I used to need music to fall asleep. From the time I was 15 or so through my early thirties, I wasn’t hitting the sack without the radio (thanks, Delilah), a tape in the cassette deck, a disc in the CD player, or a specially made playlist in the background.
At least for the first few years, I would play specific albums every night as part of my bedtime ritual. At various times, it was Kenny G Live (don’t @ me). For a while, it was Every Breath You Take: The Singles by The Police (they crept into my subconscious and became my favorite rock band). There was a period when I was falling asleep to The Orb Live, and then there was James Taylor’s Greatest Hits. The one with the simple white cover with the tracks listed in black type. More than 10 million people own it; I’m sure there are still folks out there who are getting some shut eye to the relaxed strumming of JT.
As a result of repeated exposure to that album (and the fact that James Taylor is one of America’s best singer/songwriters), almost every track from that compilation is going to be a five star jam. “Don’t Let Me Be Lonely Tonight”, the song that I believe leads off Side 2 of the LP and cassette (too lazy to confirm right now) is quintessential James. Kind of sad, yearning lyrics, and that pure voice.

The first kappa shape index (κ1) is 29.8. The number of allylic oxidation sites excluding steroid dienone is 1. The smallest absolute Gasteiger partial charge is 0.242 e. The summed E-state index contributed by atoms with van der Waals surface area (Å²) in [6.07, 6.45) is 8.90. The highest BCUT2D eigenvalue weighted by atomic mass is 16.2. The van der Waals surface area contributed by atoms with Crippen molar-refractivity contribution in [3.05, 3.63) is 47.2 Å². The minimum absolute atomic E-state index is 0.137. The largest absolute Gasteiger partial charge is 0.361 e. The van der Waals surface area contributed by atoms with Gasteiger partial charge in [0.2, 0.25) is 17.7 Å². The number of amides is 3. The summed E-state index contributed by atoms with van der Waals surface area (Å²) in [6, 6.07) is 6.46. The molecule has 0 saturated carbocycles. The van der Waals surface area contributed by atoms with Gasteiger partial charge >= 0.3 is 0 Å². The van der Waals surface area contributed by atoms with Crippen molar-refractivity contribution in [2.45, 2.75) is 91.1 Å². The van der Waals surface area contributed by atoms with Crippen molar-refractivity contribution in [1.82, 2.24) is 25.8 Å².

Although there are a lot of “classic rock” songs I initially became familiar with via R&B covers, I’m pretty sure I heard JT’s “Don’t Let Me Be Lonely Tonight” before The Isley Brothers’ semi-contemporaneous cover. Ronald Isley is a badass, but in this case, plainspoken bests overwrought. JT’s version is (slightly) better, but both versions should be in your collection.